Thursday 14 April 2011

High-power large aperture radars

High-power large aperture radars were first envisioned by Bill Gordon (1958) as instruments that can measure the incoherent scatter from free electrons in the Earth's ionosphere. He also proposed that such a radar could be used to observe the Sun and various planetary targets. The first experimental measurements of ionospheric incoherent scatter was soon thereafter reported by Bowles (1958), and many of the other goals were also soon realized when the Jicamarca Radio Observatory and the Arecibo Ionospheric Observatory were built. Both of these radars are still the largest in the world, and have contributed much to our knowledge of Earth's atmosphere and space. The Jicamarca radar located in Peru has a square shaped phased array antenna field with dimensions of 300*300 m. The Arecibo Ionospheric Observatory in Puerto Rico has a spherical dish with a diameter of 305 meters.

Since the early days, many more high-power large aperture radars have been built in various places around the world: These include the Millstone Hill, Svalbard, Tromsø UHF, Tromsø VHF, Kharkiv, Irkutsk, MU, Sondrestrom, PROUST, Poker Flat, and Resolute Bay radars. There are also various large radars of comparable size around the world used for space surveillance purposes. The most recently built Poker Flat and Resolute Bay radars are digital phased array radars, which allow fast beam steering and allow 3D imaging of the ionosphere. The KAIRA receiver array will also be a phased array system, which will function as a bistatic receiver for the Tromsø VHF radar. Some of these radars are shown in the following figure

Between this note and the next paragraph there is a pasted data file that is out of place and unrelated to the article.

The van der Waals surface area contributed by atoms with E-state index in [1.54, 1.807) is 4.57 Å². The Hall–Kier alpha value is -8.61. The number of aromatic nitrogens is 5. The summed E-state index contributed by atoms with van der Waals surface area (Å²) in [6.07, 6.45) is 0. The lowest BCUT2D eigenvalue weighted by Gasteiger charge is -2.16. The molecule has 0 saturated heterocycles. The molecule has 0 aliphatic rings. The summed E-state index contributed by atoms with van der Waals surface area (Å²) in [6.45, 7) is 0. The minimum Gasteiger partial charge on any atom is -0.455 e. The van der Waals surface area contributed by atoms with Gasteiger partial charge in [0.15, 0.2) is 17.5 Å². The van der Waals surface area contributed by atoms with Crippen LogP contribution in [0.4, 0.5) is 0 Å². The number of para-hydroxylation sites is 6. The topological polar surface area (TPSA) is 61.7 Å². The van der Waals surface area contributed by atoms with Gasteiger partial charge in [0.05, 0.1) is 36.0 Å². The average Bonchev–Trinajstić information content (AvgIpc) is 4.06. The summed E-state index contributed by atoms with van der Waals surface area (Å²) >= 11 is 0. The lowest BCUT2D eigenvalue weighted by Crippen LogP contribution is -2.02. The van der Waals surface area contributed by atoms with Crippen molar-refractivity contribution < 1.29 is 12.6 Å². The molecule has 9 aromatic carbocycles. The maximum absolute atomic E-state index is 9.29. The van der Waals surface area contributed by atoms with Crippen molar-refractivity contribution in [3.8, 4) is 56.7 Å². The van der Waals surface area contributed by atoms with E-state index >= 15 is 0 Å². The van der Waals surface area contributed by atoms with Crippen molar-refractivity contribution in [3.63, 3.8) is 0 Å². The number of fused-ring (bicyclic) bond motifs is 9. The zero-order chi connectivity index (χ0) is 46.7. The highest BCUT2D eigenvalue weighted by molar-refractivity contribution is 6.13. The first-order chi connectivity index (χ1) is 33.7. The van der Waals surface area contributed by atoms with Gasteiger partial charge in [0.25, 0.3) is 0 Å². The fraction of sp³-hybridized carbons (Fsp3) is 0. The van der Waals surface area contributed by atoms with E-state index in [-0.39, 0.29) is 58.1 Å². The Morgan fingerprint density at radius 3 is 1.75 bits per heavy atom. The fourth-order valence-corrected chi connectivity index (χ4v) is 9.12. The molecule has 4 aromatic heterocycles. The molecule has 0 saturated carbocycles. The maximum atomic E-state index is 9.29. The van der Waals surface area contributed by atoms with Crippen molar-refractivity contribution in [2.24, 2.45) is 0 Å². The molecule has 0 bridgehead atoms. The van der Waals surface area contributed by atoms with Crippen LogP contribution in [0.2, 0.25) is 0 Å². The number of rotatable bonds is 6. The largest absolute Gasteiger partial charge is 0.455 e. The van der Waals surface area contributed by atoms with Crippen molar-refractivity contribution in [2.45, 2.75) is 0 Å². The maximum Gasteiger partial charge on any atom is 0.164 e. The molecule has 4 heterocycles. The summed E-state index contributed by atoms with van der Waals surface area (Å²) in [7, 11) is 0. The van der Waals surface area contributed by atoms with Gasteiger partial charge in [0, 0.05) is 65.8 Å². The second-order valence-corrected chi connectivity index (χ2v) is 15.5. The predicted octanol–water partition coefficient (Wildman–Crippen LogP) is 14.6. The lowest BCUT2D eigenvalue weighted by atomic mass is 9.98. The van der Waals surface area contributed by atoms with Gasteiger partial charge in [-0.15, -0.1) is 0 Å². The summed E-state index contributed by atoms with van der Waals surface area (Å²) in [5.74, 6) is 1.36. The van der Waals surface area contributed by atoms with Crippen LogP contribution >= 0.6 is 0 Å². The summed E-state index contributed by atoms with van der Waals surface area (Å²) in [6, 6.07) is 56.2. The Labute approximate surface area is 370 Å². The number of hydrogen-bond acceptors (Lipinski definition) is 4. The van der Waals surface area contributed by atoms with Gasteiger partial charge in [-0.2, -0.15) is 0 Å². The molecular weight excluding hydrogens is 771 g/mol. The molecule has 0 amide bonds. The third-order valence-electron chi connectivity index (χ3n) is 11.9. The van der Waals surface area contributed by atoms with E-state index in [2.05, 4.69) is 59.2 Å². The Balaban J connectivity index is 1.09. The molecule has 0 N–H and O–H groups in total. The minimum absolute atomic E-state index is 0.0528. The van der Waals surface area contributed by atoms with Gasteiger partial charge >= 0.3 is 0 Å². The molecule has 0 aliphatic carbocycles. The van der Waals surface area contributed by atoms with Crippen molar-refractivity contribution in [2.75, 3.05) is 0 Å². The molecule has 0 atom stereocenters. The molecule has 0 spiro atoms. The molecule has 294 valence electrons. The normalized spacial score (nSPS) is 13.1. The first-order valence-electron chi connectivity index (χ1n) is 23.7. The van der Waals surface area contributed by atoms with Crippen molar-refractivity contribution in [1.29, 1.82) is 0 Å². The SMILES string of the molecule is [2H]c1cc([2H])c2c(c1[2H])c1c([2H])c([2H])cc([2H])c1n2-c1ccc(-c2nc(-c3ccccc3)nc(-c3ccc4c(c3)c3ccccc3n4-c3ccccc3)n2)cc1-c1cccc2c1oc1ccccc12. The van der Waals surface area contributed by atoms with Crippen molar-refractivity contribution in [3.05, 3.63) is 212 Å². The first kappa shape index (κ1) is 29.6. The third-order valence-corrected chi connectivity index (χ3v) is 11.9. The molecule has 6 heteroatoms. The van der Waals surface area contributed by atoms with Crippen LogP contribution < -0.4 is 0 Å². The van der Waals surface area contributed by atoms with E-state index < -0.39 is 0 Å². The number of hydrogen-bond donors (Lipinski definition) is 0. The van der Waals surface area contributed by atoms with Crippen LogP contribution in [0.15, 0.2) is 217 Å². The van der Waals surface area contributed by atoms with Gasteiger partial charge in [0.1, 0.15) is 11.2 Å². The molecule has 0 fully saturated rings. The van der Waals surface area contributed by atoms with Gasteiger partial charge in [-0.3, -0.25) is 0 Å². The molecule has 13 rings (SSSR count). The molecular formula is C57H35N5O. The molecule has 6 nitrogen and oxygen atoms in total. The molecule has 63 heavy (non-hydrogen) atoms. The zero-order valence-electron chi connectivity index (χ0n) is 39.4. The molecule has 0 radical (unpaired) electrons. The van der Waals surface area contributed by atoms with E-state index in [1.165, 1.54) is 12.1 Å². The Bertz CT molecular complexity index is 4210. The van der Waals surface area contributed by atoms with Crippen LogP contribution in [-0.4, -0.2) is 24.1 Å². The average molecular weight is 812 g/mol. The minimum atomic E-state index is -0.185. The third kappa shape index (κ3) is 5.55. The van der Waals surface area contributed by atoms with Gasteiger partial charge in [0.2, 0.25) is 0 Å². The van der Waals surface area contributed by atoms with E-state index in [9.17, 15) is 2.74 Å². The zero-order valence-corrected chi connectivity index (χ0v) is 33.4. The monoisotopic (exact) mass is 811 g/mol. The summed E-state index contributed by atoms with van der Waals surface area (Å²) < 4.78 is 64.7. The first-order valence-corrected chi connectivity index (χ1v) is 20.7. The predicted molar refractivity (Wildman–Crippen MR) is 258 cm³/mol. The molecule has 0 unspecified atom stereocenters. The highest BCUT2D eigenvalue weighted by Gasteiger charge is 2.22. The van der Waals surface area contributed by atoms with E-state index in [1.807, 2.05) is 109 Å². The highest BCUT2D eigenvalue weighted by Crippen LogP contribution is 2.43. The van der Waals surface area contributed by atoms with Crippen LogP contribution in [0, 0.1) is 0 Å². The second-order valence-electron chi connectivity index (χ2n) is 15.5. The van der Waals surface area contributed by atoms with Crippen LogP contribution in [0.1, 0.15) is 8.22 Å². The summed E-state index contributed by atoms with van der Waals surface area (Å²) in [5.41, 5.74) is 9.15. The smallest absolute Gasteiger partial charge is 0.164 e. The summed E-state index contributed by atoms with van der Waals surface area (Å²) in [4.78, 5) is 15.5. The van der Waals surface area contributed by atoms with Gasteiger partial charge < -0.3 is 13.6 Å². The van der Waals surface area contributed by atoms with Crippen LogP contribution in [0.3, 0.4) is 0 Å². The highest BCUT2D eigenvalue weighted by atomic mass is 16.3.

High-power large aperture radar systems of the world. Photograph credits: Arecibo (NAIC), Jicamarca (JRO), Tromsø (EISCAT Scientific Association), Svalbard (Tony van Eyken), Millstone Hill (MIT Haystack), Kharkiv (Institute of Ionosphere, Kharkiv), Poker Flat and Resolute Bay (Craig Heinsleman).

As the name already suggests, high-power large aperture radars are radars with large antenna aperture and transmission power. As the beam width of an antenna is typically inversely related with the collecting area, these radars also have fairly narrow beams (typically 1 degree). They also typically transmit fairly long coded pulses in order to increase the average transmitted power. In some bi-static planetary radar applications the transmission can be continuous.

While the primary purpose of most high-power large aperture radars is the study of ionospheric plasma, they can also be used for a large variety of other uses, including meteor, space debris, planetary , and lower atmospheric studies.

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